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  1. Driving JRVs:The Role of Universities in Vienna’s Regional Innovation System • Innovation System Nodes (paper) • -Concepts invoked: RIS and Joint Research Ventures • -Using Framework Program and JRV Data • -Geography and Features of JRV Actions • -JRV participation dynamics • -Major findings for Vienna‘s RIS • II. Innovation System Networks (in progress) • -Defining networks: basic architecture and geography • -Emerging network components • -Organizational dominance • -“Key player“ organizations • -Provisional findings Edward Bergman

  2. Innovation System Frameworks: EU, Austria, Vienna

  3. The share of sectors (U, N, I) in total publication output is represented by circles: areas are calculated as proportional to sector share, while areas of overlap between sectors indicate relative shares of co-publications. BALÁZS SCHLEMMER and WOLFGANG GLÄNZEL National Research Profiles in the Changing Europe (1983-2003). An exploratory study on sectoral characteristics in the Triple Helix

  4. University Interactions with Industry P. D’Este and P. Patel (2005), „University - Industry linkages in the UK: what are the factors determining the variety of interactions with industry?“

  5. Joint Research Ventures • OECD (1986) identify “research and development operations” engaged in by 2 or more firms, which extend considerably typical joint business activities such as buying and selling, developing resource or production operations, and engineering/construction operations. • Caloghirou, et al (2004) examine “…a certain kind of cooperative R&D agreement, those involving the generation/adaption (but not simple exchange) of new technological advances, broadly defined to include both pre-competitive (generic) and development (close to market) knowledge as well as the definition of standards”. …and Framework Programs Such agreements “…underlined the establishment of a formal science and technology policy in the European Union during the 1980s, very much based on the support of collaborative R&D through the Framework Programmes for Research and Technological Development.” (Caloghirou, et al, 2004, p. 8).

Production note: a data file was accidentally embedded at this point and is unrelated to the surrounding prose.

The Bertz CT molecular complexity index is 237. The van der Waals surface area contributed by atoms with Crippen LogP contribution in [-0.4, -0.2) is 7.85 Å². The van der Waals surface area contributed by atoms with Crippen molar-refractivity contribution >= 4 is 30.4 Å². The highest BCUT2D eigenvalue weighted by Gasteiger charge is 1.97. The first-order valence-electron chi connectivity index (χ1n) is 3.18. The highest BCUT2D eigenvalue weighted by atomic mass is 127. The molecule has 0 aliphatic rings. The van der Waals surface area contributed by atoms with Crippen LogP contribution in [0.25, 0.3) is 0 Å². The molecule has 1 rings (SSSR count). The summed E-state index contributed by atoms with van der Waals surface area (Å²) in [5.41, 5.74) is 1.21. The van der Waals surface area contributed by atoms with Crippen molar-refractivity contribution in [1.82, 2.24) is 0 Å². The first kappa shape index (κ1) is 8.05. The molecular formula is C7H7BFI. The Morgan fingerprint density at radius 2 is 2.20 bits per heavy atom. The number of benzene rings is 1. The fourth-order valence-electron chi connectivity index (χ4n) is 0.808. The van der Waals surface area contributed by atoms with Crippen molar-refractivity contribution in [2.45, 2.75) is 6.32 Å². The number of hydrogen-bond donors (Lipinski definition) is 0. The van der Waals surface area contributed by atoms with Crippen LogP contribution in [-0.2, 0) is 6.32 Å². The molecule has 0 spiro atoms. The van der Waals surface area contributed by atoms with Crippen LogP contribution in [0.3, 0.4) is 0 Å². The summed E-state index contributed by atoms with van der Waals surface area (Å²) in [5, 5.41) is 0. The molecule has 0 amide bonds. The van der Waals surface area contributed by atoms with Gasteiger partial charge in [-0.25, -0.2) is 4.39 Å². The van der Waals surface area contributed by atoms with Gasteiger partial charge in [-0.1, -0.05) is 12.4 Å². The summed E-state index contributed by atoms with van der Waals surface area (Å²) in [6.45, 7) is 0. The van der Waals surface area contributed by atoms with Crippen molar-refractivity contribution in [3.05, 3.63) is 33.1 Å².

6. JRV NODES AND „INNOVATION SYSTEM“

  7. Geography of JRV Actions in Austria

  8. JRV Actions: Organizations, Programs and Funding Success Subsequent Network Focus

  9. Time-Series of Mark I/II Share and Postal Code Concentration Time (call date rank)

  10. Major JRV Node Findings • -3,885 unique Austrian participants active in 10,589 projects (1994-2002) • -Average project involved 2.72 Austrian participants • -7,334 project participations in Vienna’s RIS: universities 3,010 + research institutes 1,559 + SMEs 945 + larger firms 877 projects • -Universities received Vienna’s EU funding most frequently, large firms least, with small firms in 2nd and research institutes in 3rd place • -Of 33 specific FP programs, relatively more funds were captured by Vienna in 15 FP programs; Austria captured more in 18 FP programs: division of labor. • -Every type organization in Vienna captured more coordinator positions relative to Austria: research centers (24.2 v. 22.6), SMEs (22.4 v. 20.9), universities (19.6 v. 18.2), big industries (16.0 v. 11.8) • -Industrial JRV participants show tendencies toward Mark I (SME)innovation regimes in Austria and Vienna. • -Environment, ICT and General Research topics account for the largest number of participations in Vienna and Austria, while Vienna shows comparative strength in Bio-technology and Traffic projects • -JRVs highly centralized: the 30+ most concentrated postal code addresses account for half of all JRVs, while the remaining half are scattered over an additional 520+ Austrian postal codes. Slight tendency to disperse over time. • -Within the Vienna RIS, SMEs are most peripheralized nodes, but show no further dispersion; funded SMEs actually show greater concentration over time. Large Vienna firm nodes (>250 workers) becoming somewhat more peripheral.

  11. Managed Sectors vs. Self-Organizing Networks Henry Etzkowitz*  and Loet Leydesdorff, „THE DYNAMICS OF INNOVATION: FROM NATIONAL SYSTEMS AND "MODE 2" TO A TRIPLE HELIX OF UNIVERSITY‑INDUSTRY‑GOVERNMENT RELATIONS“

  12. Network Connections: Nodes* and Components * *

  13. Biotech Austria Connected nodes 86 (Isolates 112, Duals 19) Components 10 BASIC NETWORK ELEMENTS [Non-Austian nodes] „cliques“ (JRVs) B2 B3 „components“ (JRV networks) B1